Multi-kingdom characterization of the core equine fecal microbiota based on multiple equine (sub)species


Joan E. Edwards, S. A. Shetty, P. van den Berg, Faith A. Burden, D. A. van Doorm, W. F. Pellikaan, J. Dijkstra, H. Smidt. 12 February 2020. Multi-kingdom characterization of the core equine fecal microbiota based on multiple equine (sub)species. Animal Microbiome. 2:6.

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Publication date: 
12 February 2020
Animal Microbiome
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Background: Equine gut microbiology studies to date have primarily focused on horses and ponies, which represent only one of the eight extant equine species. This is despite asses and mules comprising almost half of the world’s domesticated equines, and donkeys being superior to horses/ponies in their ability to degrade dietary fiber. Limited attention has also been given to commensal anaerobic fungi and archaea even though anaerobic fungi are potent fiber degrading organisms, the activity of which is enhanced by methanogenic archaea. Therefore, the objective of this study was to broaden the current knowledge of bacterial, anaerobic fungal and archaeal diversity of the equine fecal microbiota to multiple species of equines. Core taxa shared by all the equine fecal samples (n = 70) were determined and an overview given of the microbiota across different equine types (horse, donkey, horse × donkey and zebra). Results: Equine type was associated with differences in both fecal microbial concentrations and community composition. Donkey was generally most distinct from the other equine types, with horse and zebra not differing. Despite this, a common bacterial core of eight OTUs (out of 2070) and 16 genus level groupings (out of 231) was found in all the fecal samples. This bacterial core represented a much larger proportion of the equine fecal microbiota than previously reported, primarily due to the detection of predominant core taxa belonging to the phyla Kiritimatiellaeota (formerly Verrucomicrobia subdivision 5) and Spirochaetes. The majority of the core bacterial taxa lack cultured representation. Archaea and anaerobic fungi were present in all animals, however, no core taxon was detected for either despite several taxa being prevalent and predominant. Conclusions: Whilst differences were observed between equine types, a core fecal microbiota existed across all the equines. This core was composed primarily of a few predominant bacterial taxa, the majority of which are novel and lack cultured representation. The lack of microbial cultures representing the predominant taxa needs to be addressed, as their availability is essential to gain fundamental knowledge of the microbial functions that underpin the equine hindgut ecosystem.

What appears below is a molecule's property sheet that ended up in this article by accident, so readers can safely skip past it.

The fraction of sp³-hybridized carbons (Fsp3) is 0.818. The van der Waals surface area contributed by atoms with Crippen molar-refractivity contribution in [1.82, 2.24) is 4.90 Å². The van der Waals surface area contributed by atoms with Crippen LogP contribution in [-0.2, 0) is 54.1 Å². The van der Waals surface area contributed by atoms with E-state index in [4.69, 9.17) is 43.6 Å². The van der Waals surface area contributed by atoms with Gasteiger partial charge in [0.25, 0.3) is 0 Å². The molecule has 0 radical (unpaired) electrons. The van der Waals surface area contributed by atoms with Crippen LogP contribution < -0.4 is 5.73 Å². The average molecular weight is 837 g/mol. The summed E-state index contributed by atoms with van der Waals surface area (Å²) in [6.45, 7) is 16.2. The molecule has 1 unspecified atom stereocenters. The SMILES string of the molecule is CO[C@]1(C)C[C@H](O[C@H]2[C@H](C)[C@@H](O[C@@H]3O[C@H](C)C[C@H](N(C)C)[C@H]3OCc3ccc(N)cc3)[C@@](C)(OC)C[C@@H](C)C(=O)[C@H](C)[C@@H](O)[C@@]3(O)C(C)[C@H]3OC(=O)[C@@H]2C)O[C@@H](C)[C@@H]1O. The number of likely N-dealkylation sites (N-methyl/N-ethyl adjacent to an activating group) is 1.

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Anaerobic fungi are a key unexplored taxa for optimizing lignocellulosic fibre utilisation in equines


Joan E. Edwards, David A van Doorn, W. F. Pellikaan, Jan Dijkstra, Henk Everts, Faith A. Burden, Hauke Smidt. 21 June 2016. Anaerobic fungi are a key unexplored taxa for optimizing lignocellulosic fibre utilisation in equines. Presented at INRA-Rowett Symposium. (20 June - 23 June 2016). Clermont-Ferrand, France.

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Date presented: 
Tuesday 21 June 2016
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INRA-Rowett Symposium

The hindgut microbiota of equines enables them to utilize forage/grazing based diets which contain a substantial proportion of lignocellulosic fibres. These fibres are a structural barrier that gut bacteria need to overcome when accessing plant nutrients, as well as being a challenging and structurally complex substrate that can be utilized. The limited dietary energy available from these ‘natural’ diets however means that many equines are supplemented with energy-dense concentrate feeds in order to fulfil their dietary energy requirements. Use of energy-dense concentrate feeds however can change the equine hindgut microbiome, and lead to the development of gut-mediated diseases (i.e. fermentative acidosis, laminitis, colic and stomach ulcers). There is therefore a clear need to optimize the utilization of lignocellulosic fibres in the equine hindgut in order to minimize the need for dietary supplementation. The most effective of the fibre-degrading gut microbes, anaerobic fungi (phylum Neocallimastigomycota), are known to be a normal member of the equine gut microbiota. Despite this however, they have been largely overlooked in equine gut microbiology studies to date. Research being conducted within the EU funded EQUIANFUN project will therefore establish baseline knowledge of the phylogeny, community structure, physiology and nutritional impact of anaerobic fungi in the equine hindgut. The insights gained will inform the development of novel strategies to promote indigenous anaerobic fungal communities in the equine hindgut, enabling optimization of the use of dietary forage as an energy source in equids. Reduction of the use of energy–dense diets and applying targeted nutritional strategies for optimizing microbial health may counteract processes in the gastrointestinal tract that have been associated with disease. Anaerobic fungi therefore offer the potential to enable significant advances to be made in the optimisation of the nutrition, health and welfare of all domesticated equids.

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